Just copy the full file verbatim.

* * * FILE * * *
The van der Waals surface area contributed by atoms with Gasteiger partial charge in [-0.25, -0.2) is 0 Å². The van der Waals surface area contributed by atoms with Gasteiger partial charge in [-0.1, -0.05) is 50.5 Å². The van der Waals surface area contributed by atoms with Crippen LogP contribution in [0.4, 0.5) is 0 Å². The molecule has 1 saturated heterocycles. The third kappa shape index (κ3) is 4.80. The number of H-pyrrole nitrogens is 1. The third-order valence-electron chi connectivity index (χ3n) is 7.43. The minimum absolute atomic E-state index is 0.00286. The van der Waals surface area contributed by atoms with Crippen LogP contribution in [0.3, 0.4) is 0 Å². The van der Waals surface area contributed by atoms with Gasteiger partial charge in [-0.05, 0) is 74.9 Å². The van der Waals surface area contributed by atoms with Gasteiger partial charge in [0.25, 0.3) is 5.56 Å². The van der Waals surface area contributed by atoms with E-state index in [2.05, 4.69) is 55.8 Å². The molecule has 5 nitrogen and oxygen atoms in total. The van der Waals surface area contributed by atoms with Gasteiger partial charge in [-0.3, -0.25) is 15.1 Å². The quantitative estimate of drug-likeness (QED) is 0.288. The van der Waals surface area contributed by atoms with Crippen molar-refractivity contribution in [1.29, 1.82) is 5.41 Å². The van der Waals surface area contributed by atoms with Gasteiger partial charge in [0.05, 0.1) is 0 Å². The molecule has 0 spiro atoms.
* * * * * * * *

The van der Waals surface area contributed by atoms with Gasteiger partial charge in [-0.25, -0.2) is 0 Å². The van der Waals surface area contributed by atoms with Gasteiger partial charge in [-0.1, -0.05) is 50.5 Å². The van der Waals surface area contributed by atoms with Crippen LogP contribution in [0.4, 0.5) is 0 Å². The molecule has 1 saturated heterocycles. The third kappa shape index (κ3) is 4.80. The number of H-pyrrole nitrogens is 1. The third-order valence-electron chi connectivity index (χ3n) is 7.43. The minimum absolute atomic E-state index is 0.00286. The van der Waals surface area contributed by atoms with Crippen LogP contribution in [0.3, 0.4) is 0 Å². The van der Waals surface area contributed by atoms with Gasteiger partial charge in [-0.05, 0) is 74.9 Å². The van der Waals surface area contributed by atoms with Gasteiger partial charge in [0.25, 0.3) is 5.56 Å². The van der Waals surface area contributed by atoms with E-state index in [2.05, 4.69) is 55.8 Å². The molecule has 5 nitrogen and oxygen atoms in total. The van der Waals surface area contributed by atoms with Gasteiger partial charge in [-0.3, -0.25) is 15.1 Å². The quantitative estimate of drug-likeness (QED) is 0.288. The van der Waals surface area contributed by atoms with Crippen molar-refractivity contribution in [1.29, 1.82) is 5.41 Å². The van der Waals surface area contributed by atoms with Gasteiger partial charge in [0.05, 0.1) is 0 Å². The molecule has 0 spiro atoms.